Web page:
Suleiman the Magnificient: Builder of Ottoman Jerusalem
Though Suleiman was a man of many turbans - conqueror, legislator, patron, poet - it was as a builder that he is remembered in Jerusalem. Upon assuming the throne and expanding Ottoman control even deeper into the Middle East, Suleiman embarked on an ambitious series of public works projects in the major cities of the Islamic world.
Sultan Suleiman I, the Magnificent, al-Qanuni ("The Lawgiver"), was the greatest sultan of the Ottoman Empire's many centuries, the man who extended Ottoman dominion to the very gates of Western Europe, and established the laws and cultural norms that would hold sway in the Empire until its dissolution - and influence the modern Turkish state that emerged from the empire's ruins.
Though Suleiman was a man of many turbans - conqueror, legislator, patron, poet - it was as a builder that he is remembered in Jerusalem. The city had come under Ottoman control in 1517, when municipal authorities, nominally subject to the Egyptian Mamluks, peacefully handed administrative power over Jerusalem to Sultan Selim I, Suleiman's father. Upon assuming the throne and expanding Ottoman control even deeper into the Middle East, Suleiman embarked on an ambitious series of public works projects in the major cities of the Islamic world. Suleiman's efforts in Jerusalem included an extensive renovation of the Dome of the Rock
and an upgrade to the civic infrastructure that remains the symbol of Jerusalem to this day: the walls of the Old City
After weathering waves of successive conquerors, Jerusalem's walls had fallen into disrepair, and by the time of the Ottomans' arrival, the city was barely fortified. Suleiman commissioned the city wall overhaul
in 1536 to protect Jerusalem's diverse inhabitants from a feared Crusader invasion. Although the European kingdoms had not launched a potent Crusade for several centuries by Suleiman's time, the memory of successive Christian assaults on the Holy Land was still fresh in the minds of the region's Muslim majority.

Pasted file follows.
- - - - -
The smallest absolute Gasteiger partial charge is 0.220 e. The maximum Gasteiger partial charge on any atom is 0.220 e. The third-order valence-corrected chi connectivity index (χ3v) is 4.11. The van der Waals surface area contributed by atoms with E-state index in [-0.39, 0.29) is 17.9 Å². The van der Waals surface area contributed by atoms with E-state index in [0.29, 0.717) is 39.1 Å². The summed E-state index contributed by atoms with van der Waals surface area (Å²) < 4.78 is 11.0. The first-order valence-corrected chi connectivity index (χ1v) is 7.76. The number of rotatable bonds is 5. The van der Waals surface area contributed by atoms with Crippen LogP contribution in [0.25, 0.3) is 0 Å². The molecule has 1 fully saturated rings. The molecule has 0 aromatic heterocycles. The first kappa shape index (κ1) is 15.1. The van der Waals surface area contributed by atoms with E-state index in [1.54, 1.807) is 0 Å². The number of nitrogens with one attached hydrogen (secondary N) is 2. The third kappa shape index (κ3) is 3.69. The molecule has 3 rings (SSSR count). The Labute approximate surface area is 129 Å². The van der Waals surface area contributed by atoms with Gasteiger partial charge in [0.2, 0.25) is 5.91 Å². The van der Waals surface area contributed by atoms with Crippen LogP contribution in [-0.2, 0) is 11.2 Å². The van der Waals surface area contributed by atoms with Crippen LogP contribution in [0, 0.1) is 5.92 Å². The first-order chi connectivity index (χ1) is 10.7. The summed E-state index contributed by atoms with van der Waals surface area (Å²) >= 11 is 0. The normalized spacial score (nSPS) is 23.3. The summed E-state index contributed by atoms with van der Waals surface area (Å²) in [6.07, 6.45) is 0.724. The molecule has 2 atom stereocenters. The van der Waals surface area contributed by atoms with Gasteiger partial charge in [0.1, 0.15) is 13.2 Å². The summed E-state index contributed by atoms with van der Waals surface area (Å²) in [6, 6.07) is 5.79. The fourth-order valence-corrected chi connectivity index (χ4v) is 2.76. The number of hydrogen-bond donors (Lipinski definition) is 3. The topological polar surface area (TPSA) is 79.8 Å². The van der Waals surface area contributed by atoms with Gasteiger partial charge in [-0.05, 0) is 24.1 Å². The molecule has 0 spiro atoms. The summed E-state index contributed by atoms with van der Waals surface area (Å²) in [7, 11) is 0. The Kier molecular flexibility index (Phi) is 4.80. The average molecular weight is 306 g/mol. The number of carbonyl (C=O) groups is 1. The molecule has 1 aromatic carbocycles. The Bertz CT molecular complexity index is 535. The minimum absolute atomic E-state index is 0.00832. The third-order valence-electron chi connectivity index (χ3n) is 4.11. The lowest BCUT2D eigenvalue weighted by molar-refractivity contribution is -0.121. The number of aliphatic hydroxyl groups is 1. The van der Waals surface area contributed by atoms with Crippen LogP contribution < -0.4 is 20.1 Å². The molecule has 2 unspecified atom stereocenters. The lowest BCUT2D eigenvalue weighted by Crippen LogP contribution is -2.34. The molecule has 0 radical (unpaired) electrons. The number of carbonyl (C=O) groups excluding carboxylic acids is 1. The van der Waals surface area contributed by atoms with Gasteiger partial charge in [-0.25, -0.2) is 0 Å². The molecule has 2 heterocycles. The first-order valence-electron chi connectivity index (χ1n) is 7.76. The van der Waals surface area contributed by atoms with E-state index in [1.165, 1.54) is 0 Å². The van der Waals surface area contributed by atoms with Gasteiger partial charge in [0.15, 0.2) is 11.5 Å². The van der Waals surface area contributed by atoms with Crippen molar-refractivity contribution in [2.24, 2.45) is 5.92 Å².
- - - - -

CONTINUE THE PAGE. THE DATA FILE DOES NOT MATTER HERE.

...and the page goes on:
Suleiman's crenellated wall, over 40 feet in height, included over thirty towers and countless firing slits, all to provide ample defense from an invasion force that, ironically, never arrived. Seven gates, still open today, allowed access to every quarter of the newly fortified city.
Suleiman, possessed of a remarkable religious tolerance for his time, also stressed the inclusion of the holy sites of all Jerusalem's faiths within his city plan. When he learned that his architects had left Mount Zion
, holy to the city's Jews and Christians, outside the confines of the new wall, he had them executed (the sultan was somewhat less tolerant of failure).
Under Suleiman's benevolent rule, the revitalized Jerusalem flourished, the increased security and enforced religious tolerance sparking immigration to the city and an expansion of the mercantile economy. Unfortunately, after Suleiman's death in 1566, the attentions of succeeding sultans turned away from Jerusalem, and the city began a slow decline that lasted until waves of immigration in the late 1800s began to turn the city's fortunes.
Still, centuries of Ottoman neglect and the tumult of the 20th century couldn't diminish the magnitude of Suleiman's accomplishments. Nearly 500 years after their completion, the walls of Jerusalem stand firm, an enduring testament to the devotion of a single man, and an inspiration to the countless pilgrims who have stood in the shadows of their battlements.